T-Mobile’s new price lock guarantee is guaranteed to confuse everyone

Exactly how much are you guaranteed to pay and get from Big Magenta?

If you are a current T-Mobile subscriber who may be seeing a change in service plans, be aware that your rights as a customer will be affected by a needle-in-the-stack change of some terms and conditions. Even if you just jump on board, you might want to see when you add new lines to your account.

The changes concern Price Lock, a cost guarantee that went into effect on April 28, and the program it replaced called the Un-contract, which the airline launched in 2015. Internal documents released by The T-Mo Report show that the two policies actually is almost identical: mainly that subscribers will never pay more – maybe they pay even less – than the original advertised price for their chosen plan as long as they are on it. Of course, the promise did not apply to external costs such as non-data add-ons, taxes, fees, equipment and other things. But one thing that fell under the umbrella of the promise was the price of additional lines.

This is now not the case for either Un-contract or Price Lock. From last Thursday onwards, adding a new line will cost both new and old customers the currently announced price and not the invoiced price from when they originally started their account. This will be difficult if you’re on an outdated plan like T-Mobile ONE, Simply Unlimited or even one from Sprint before the merger – prices for new lines vary depending on the level of service and there seems to be similar guidance on how to reconciled between inheritance and current plans. That said, the guarantee ensures that customers do not pay more than this price for the extra line.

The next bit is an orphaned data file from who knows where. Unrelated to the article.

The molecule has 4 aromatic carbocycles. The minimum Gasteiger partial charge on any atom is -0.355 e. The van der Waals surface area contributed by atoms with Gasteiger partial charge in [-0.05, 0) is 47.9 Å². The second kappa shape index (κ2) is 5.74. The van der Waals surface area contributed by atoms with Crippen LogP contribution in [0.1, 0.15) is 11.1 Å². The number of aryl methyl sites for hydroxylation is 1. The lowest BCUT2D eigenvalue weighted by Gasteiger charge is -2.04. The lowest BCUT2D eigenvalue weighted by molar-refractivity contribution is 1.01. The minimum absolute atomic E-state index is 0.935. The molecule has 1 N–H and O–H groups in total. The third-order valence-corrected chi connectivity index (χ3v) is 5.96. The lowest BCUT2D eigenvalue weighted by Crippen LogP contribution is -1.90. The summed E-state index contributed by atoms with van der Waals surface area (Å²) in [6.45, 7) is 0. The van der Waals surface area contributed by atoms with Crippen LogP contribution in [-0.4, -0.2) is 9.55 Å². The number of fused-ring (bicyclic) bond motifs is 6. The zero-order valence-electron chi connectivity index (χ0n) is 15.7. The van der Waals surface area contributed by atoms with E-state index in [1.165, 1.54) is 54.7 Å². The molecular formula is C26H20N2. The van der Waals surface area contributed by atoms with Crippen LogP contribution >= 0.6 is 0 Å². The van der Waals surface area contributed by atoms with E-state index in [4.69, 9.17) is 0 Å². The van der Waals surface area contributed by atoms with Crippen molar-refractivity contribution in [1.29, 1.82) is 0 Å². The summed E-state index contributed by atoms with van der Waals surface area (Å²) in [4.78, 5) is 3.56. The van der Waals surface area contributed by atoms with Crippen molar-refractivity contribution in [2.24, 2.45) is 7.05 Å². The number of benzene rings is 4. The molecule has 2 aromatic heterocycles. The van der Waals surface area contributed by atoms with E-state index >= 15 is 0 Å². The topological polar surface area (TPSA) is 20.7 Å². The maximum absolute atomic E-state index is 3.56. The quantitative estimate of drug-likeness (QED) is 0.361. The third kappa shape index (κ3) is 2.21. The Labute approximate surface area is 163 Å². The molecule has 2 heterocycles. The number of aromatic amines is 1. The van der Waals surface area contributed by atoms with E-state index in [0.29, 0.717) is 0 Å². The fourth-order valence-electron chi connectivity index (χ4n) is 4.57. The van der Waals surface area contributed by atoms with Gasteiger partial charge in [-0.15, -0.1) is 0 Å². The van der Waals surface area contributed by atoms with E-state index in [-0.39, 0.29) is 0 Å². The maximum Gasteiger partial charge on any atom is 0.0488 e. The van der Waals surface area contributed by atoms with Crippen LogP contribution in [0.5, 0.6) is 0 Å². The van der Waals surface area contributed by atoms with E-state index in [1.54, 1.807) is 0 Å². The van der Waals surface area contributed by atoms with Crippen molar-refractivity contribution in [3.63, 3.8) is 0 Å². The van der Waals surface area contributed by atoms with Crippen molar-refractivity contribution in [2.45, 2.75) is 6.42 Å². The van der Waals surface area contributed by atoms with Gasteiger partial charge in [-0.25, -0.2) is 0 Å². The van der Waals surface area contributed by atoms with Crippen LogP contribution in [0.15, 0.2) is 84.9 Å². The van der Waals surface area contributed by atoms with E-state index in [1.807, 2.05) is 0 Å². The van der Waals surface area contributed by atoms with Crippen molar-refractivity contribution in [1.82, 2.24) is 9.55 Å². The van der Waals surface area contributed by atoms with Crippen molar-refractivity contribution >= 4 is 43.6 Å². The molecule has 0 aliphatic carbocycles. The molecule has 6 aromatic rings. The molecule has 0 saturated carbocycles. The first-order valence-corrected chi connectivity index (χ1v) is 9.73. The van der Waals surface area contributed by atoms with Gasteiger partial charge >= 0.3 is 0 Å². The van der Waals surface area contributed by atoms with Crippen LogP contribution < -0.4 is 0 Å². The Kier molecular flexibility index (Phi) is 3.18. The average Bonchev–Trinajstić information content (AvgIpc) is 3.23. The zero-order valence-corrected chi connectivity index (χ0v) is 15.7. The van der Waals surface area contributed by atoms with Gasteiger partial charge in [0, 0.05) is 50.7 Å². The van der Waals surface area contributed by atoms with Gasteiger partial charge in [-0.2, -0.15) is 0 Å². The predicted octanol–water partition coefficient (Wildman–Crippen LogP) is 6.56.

Price Lock also opens up a future where T-Mobile can drop its price guarantee, noting that if customers “migrate to a new plan not covered by Price Lock, they will lose the price lock.” That may be the case with the Base Essentials plan, which recently debuted. Furthermore, the policy not only locks the plan price, but also specifically the possibility of accessing “an AutoPay discount” – which sounds like the amount can change at any time – as well as the amount of data customers can use before being throttled or subject to traffic management policies, if any. On a related note, T-Mobile raised the priority threshold for its unlimited plan customers from 32 GB to 50 GB back in 2017.

Thanks: Moshe

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